Tropical diseases are diseases that are prevalent in or unique to tropical and subtropical regions. The diseases are less prevalent in temperate climates, due in part to the occurrence of a cold season, which controls the insect population by forcing hibernation. However, many were present in northern Europe and northern America in the 17th and 18th centuries before modern understanding of disease causation. The initial impetus for tropical medicine was to protect the health of colonial settlers, notably in India under the British Raj. Insects such as mosquitoes and flies are by far the most common disease carrier, or vector. These insects may carry a parasite, bacterium or virus that is infectious to humans and animals. Most often disease is transmitted by an insect bite, which causes transmission of the infectious agent through subcutaneous blood exchange. Vaccines are not available for most of the diseases listed here, and many do not have cures.
Human exploration of tropical rainforests, deforestation, rising immigration and increased international air travel and other tourism to tropical regions has led to an increased incidence of such diseases to non-tropical countries.
In 1975 the Special Programme for Research and Training in Tropical Diseases (TDR) was established to focus on neglected infectious diseases which disproportionately affect poor and marginalized populations in developing regions of Africa, Asia, Central America and North South America. It was established at the World Health Organization, which is the executing agency, and is co-sponsored by the United Nations Children's Fund, United Nations Development Programme, the World Bank and the World Health Organization.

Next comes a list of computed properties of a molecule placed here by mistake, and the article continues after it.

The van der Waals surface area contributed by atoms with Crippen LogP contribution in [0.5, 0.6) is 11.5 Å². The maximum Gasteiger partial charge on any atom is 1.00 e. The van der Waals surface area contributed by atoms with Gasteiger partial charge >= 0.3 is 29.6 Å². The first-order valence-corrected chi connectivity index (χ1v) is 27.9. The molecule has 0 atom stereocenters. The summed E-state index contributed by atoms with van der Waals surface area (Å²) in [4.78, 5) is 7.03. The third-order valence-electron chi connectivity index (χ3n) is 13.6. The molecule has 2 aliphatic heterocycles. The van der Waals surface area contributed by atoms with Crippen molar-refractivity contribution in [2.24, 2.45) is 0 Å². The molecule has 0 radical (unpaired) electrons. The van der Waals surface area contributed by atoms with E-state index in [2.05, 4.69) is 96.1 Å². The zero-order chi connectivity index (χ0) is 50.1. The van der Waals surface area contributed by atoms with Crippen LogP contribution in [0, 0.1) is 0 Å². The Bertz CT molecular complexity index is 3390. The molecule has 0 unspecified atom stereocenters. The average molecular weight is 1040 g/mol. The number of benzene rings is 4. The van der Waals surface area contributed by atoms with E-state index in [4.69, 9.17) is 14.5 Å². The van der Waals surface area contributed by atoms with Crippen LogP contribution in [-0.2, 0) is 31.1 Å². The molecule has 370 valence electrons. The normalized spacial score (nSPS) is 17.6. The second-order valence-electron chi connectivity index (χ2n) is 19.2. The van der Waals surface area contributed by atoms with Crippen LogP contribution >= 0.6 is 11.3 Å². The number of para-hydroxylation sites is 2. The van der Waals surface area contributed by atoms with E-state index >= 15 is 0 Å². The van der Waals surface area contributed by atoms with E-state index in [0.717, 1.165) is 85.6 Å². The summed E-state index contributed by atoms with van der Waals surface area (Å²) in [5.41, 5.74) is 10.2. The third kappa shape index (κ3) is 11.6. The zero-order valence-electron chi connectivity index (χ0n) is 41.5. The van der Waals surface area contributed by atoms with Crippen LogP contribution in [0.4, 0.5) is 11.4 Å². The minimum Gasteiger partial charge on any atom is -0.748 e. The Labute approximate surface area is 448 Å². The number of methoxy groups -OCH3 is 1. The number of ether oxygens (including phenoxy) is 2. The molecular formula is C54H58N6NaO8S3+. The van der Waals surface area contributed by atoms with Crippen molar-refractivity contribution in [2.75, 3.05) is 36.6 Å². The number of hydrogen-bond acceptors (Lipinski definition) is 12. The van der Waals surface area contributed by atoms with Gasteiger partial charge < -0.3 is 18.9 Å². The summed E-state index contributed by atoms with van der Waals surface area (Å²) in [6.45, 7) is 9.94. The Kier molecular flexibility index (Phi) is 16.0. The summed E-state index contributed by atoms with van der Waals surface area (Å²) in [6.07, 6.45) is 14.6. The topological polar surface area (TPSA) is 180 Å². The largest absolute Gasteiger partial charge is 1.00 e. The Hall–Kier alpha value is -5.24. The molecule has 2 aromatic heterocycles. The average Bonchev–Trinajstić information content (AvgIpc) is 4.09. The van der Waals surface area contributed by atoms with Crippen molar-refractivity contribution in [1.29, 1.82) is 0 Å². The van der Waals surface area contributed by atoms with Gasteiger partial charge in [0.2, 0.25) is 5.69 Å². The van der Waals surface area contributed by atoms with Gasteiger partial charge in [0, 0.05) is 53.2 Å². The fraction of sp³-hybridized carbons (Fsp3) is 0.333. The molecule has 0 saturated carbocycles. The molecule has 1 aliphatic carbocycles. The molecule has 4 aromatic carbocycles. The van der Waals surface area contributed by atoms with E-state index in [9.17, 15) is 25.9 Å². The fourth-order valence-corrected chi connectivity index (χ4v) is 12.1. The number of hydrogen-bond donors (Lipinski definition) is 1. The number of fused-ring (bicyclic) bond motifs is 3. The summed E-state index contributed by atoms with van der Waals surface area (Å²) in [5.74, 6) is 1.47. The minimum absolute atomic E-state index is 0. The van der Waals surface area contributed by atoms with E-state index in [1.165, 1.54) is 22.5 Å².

TDR's vision is to foster an effective global research effort on infectious diseases of poverty in which disease endemic countries play a pivotal role. It has a dual mission of developing new tools and strategies against these diseases, and to develop the research and leadership capacity in the countries where the diseases occur. The TDR secretariat is based in Geneva, Switzerland, but the work is conducted throughout the world through many partners and funded grants.
Some examples of work include helping to develop new treatments for diseases, such as ivermectin for onchocerciasis (river blindness); showing how packaging can improve use of artemesinin-combination treatment (ACT) for malaria; demonstrating the effectiveness of bednets to prevent mosquito bites and malaria; and documenting how community-based and community-led programmes increases distribution of multiple treatments. TDR history
The current TDR disease portfolio includes the following entries:
|Disease||When added||Pathogen||Primary vector||Primary endemic areas||Frequency||Annual deaths||Symptoms||Complications|
|Malaria||1975||Plasmodium falciparum and four other Plasmodium species of protozoa||Anopheles mosquitoes||throughout the tropics||228 million (2018)||405,000 (2018)||fever, tiredness, vomiting, headache||yellow skin, seizures, coma, death|